Fano had to interrupt his studies of atomic photoionization due to the precipitating historical conditions that eventually lead to the outbreak of WWII.  For more than 25 years, his 1935 paper, which was written in Italian, was all but forgotten. In 1961, Fano managed to resume his studies, publishing a second more refined English version of his work which soon became one of the most cited physics papers of all times. Since then, the characteristic asymmetric photoelectron energy distribution predicted by Fano’s theory has been confirmed for countless systems. One inherent aspect of the phenomenology modeled by Fano, however, that is how the direct and resonant wave packets come together in time to give rise to the final spectral asymmetry, had eluded any direct experimental confirmation for all this time.

In a paper published on February 18th in Nature Communication, researches from Lund University, XChem project/Universidad Autónoma de Madrid (UAM), Université Pierre et Marie Curie in Paris, and Stockholm University have announced that they have finally closed this long-standing gap. Using a novel attosecond interferometric laser technique developed in Lund by the experimental group of Professor Anne L’Huillier, the authors were able to compare in detail the structured wave front generated by the resonant ionization of the argon atom with the simpler direct-ionization wave obtained at energies where no metastable state is excited. Their finding closely matches the prediction of the Fano model, which researchers from XChem project have extended to the multiphoton regime entailed in the experiment. This finding, which is the first “observation” of the collapse of an autoionizing atomic state, opens the way to the detailed study of the ultrafast photoelectron dynamics, which plays a fundamental role in many processes triggered by energetic light in matter, from radiation damage of biological tissues to charge emission in photoelectric cells.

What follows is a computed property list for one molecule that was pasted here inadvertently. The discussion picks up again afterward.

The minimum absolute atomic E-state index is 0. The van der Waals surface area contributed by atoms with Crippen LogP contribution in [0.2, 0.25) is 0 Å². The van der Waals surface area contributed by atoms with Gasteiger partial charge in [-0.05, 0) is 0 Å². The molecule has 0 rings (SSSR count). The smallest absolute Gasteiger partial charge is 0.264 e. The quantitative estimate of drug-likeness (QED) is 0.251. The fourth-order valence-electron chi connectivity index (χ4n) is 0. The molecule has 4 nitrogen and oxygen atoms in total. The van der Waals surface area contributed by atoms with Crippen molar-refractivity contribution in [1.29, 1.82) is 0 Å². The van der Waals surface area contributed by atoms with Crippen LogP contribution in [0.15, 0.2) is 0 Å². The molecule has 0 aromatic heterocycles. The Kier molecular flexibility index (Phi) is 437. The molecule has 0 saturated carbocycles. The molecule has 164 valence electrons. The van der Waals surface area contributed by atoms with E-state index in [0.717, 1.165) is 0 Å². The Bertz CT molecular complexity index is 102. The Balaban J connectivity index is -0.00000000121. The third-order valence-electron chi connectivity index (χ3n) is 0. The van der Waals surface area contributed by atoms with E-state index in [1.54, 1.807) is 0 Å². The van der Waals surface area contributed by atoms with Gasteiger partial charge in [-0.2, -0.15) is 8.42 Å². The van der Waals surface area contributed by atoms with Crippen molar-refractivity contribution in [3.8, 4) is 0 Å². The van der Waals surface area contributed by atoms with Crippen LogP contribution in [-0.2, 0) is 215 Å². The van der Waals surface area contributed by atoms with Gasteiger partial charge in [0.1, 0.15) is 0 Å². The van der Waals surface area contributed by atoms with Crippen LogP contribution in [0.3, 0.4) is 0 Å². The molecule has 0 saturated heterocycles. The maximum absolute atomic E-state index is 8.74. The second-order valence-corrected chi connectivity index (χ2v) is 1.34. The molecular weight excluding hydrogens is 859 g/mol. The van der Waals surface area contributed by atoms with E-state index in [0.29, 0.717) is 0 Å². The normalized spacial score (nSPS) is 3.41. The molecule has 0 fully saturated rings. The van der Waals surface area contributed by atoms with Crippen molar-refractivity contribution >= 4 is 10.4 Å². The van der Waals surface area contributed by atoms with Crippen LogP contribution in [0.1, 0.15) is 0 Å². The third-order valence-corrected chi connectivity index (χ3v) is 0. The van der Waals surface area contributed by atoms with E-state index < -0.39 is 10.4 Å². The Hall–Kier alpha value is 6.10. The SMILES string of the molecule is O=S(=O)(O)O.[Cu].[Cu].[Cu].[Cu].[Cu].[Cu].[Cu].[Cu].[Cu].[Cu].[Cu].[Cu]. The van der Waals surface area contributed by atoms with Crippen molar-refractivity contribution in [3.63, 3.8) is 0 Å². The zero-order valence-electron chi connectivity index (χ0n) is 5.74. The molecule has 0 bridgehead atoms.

Spectral phase measurement of a Fano resonance using tunable attosecond pulses
M. Kotur, D. Guénot, A. Jiménez-Galán, D. Kroon, E.W. Larsen, M. Louisy, S. Bengtsson, M. Miranda, J. Mauritsson, C.L. Arnold, S.E. Canton, M. Gisselbrecht, T. Carette, J.M. Dahlström, E. Lindroth, A. Maquet, L. Argenti, F. Martín & A. L’Huillier
Nature Communications, 7, 10566. 18 de febrero de 2016.
DOI: 10.1038/ncomms10566